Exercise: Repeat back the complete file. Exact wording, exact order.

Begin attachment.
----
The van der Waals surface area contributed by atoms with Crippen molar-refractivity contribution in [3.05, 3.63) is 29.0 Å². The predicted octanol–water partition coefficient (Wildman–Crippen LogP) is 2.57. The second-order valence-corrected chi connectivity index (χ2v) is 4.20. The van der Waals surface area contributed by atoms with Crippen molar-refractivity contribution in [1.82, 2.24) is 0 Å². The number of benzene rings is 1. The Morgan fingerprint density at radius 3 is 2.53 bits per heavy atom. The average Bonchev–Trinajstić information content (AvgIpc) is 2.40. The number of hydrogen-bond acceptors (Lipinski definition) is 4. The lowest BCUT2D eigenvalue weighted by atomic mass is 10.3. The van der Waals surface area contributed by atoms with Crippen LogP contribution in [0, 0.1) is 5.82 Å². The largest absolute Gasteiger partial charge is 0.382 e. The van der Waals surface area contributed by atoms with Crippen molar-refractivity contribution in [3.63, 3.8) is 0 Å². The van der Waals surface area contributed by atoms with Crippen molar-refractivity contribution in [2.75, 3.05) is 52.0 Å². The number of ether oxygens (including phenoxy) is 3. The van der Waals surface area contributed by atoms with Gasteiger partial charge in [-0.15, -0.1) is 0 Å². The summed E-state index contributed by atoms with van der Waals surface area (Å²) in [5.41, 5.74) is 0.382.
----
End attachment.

The van der Waals surface area contributed by atoms with Crippen molar-refractivity contribution in [3.05, 3.63) is 29.0 Å². The predicted octanol–water partition coefficient (Wildman–Crippen LogP) is 2.57. The second-order valence-corrected chi connectivity index (χ2v) is 4.20. The van der Waals surface area contributed by atoms with Crippen molar-refractivity contribution in [1.82, 2.24) is 0 Å². The number of benzene rings is 1. The Morgan fingerprint density at radius 3 is 2.53 bits per heavy atom. The average Bonchev–Trinajstić information content (AvgIpc) is 2.40. The number of hydrogen-bond acceptors (Lipinski definition) is 4. The lowest BCUT2D eigenvalue weighted by atomic mass is 10.3. The van der Waals surface area contributed by atoms with Crippen LogP contribution in [0, 0.1) is 5.82 Å². The largest absolute Gasteiger partial charge is 0.382 e. The van der Waals surface area contributed by atoms with Crippen molar-refractivity contribution in [3.63, 3.8) is 0 Å². The van der Waals surface area contributed by atoms with Crippen molar-refractivity contribution in [2.75, 3.05) is 52.0 Å². The number of ether oxygens (including phenoxy) is 3. The van der Waals surface area contributed by atoms with Gasteiger partial charge in [-0.15, -0.1) is 0 Å². The summed E-state index contributed by atoms with van der Waals surface area (Å²) in [5.41, 5.74) is 0.382.